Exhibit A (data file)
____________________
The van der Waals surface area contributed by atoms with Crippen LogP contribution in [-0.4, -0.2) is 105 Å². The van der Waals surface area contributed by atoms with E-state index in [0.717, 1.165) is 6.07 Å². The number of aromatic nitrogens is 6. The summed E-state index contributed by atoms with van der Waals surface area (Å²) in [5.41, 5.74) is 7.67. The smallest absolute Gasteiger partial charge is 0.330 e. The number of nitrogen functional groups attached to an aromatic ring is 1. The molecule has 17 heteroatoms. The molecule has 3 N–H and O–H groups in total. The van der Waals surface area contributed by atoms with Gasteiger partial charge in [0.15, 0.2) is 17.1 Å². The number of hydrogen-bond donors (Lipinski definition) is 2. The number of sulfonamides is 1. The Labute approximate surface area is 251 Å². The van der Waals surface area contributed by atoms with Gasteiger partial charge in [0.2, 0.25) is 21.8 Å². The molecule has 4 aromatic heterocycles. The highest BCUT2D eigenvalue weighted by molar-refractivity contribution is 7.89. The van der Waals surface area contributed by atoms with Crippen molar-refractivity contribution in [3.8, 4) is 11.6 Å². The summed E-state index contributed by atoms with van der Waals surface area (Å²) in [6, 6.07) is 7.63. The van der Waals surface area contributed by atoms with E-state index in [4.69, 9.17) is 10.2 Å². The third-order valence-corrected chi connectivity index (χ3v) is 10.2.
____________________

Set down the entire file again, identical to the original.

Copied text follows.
The van der Waals surface area contributed by atoms with Crippen LogP contribution in [-0.4, -0.2) is 105 Å². The van der Waals surface area contributed by atoms with E-state index in [0.717, 1.165) is 6.07 Å². The number of aromatic nitrogens is 6. The summed E-state index contributed by atoms with van der Waals surface area (Å²) in [5.41, 5.74) is 7.67. The smallest absolute Gasteiger partial charge is 0.330 e. The number of nitrogen functional groups attached to an aromatic ring is 1. The molecule has 17 heteroatoms. The molecule has 3 N–H and O–H groups in total. The van der Waals surface area contributed by atoms with Gasteiger partial charge in [0.15, 0.2) is 17.1 Å². The number of hydrogen-bond donors (Lipinski definition) is 2. The number of sulfonamides is 1. The Labute approximate surface area is 251 Å². The van der Waals surface area contributed by atoms with Gasteiger partial charge in [0.2, 0.25) is 21.8 Å². The molecule has 4 aromatic heterocycles. The highest BCUT2D eigenvalue weighted by molar-refractivity contribution is 7.89. The van der Waals surface area contributed by atoms with Crippen molar-refractivity contribution in [3.8, 4) is 11.6 Å². The summed E-state index contributed by atoms with van der Waals surface area (Å²) in [6, 6.07) is 7.63. The van der Waals surface area contributed by atoms with E-state index in [4.69, 9.17) is 10.2 Å². The third-order valence-corrected chi connectivity index (χ3v) is 10.2.